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A Bit of Marketing: Vinyl Toys and the “Sweet Spot”

April 20, 2010

I admit, I created this guy just so my post would have an image.

A while back (a few terms at least) I took a look at the vinyl toy industry for an assignment in Intro to Marketing.

I had questions to answer:

What is the appeal of these toys? What can we learn from the success of this market positioning? How was the “sweet spot” (official marketing jargon) identified and how was it hit so accurately? (As an artist you get to study and research cool stuff like this all the time)

And answer, I tried.

I just thought it was nifty how the positioning of vinyl collectibles targeted the 18-34 year old post – graduate market. This approach towards the consumer’s needs is, in my opinion, a fine example of consumer insight. By taking a product that was originally intended for kids thru teens and designing it with references to the pop culture a few decades past, the vinyl toy industry was able to reposition itself to reach a very powerful and very specialized target.

While the market is dominated by the 13–17 year old, the vinyl toy industry shares a considerable portion of 18-34 year old, middle income to affluent college graduates. This is from an industry that produces products with the age requirement of 6 and up. These statements alone might indicate that the share of older, more affluent consumer is more inclined to be of the parent or relative buying something for their teen variety (which, no doubt, happens quite often). However, when you look at the product itself – like a series of very stylized Star Wars, Atari and Political characters – you can see the position is something familiar to a previous generation.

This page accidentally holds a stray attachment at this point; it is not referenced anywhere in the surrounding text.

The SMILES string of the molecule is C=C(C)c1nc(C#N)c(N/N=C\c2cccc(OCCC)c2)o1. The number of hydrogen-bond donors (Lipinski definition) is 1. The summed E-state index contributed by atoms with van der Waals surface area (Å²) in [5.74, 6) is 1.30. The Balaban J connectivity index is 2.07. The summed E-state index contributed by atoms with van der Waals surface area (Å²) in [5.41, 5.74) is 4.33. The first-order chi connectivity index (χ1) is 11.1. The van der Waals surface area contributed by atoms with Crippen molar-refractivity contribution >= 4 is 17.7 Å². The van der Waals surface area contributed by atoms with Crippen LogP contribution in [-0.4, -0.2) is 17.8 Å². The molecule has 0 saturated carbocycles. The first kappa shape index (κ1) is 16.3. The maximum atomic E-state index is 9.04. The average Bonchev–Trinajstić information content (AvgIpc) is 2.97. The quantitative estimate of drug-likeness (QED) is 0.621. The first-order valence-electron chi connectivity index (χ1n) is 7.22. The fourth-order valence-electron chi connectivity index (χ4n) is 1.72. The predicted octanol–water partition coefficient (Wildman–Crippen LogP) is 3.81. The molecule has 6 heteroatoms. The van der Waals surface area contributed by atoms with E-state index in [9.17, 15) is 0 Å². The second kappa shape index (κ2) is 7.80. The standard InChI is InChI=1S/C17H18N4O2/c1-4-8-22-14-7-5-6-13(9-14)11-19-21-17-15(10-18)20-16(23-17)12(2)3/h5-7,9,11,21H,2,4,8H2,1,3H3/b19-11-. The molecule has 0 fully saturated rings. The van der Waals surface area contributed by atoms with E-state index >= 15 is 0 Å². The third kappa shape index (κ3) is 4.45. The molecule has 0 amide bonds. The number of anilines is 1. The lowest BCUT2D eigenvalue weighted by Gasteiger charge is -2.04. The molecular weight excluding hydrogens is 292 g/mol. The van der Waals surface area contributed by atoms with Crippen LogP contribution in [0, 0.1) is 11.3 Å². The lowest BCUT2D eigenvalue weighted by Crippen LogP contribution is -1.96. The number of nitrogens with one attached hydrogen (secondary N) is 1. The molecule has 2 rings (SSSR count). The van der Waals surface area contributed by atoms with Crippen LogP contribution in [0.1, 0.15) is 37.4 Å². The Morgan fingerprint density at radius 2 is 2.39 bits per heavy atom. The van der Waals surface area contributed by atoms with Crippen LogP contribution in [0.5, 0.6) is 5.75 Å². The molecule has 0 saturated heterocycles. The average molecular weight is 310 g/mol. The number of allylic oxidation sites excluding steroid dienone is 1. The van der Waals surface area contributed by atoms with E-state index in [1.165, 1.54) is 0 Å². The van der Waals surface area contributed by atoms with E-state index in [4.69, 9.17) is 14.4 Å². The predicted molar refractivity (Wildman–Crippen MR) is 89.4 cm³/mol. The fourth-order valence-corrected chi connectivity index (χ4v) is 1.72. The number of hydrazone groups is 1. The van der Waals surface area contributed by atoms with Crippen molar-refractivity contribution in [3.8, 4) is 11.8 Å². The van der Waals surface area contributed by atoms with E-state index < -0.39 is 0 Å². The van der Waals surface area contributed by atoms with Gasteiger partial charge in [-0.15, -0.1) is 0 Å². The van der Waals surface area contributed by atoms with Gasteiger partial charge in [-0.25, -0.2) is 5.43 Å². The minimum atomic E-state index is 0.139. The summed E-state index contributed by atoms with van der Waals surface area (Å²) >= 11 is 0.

The vinyl toy outlet has given the parents and uncles and married or unmarried and same sex couples, abstinent singles and sub culture, counter culture, main stream, yuppie, hippie, teacher, student, Jedi master, do-gooder, do-nothing –er, and hardened criminal alike an opportunity to relive the joy of just having cool stuff.

And to that I say, thank you.

– J. Hall

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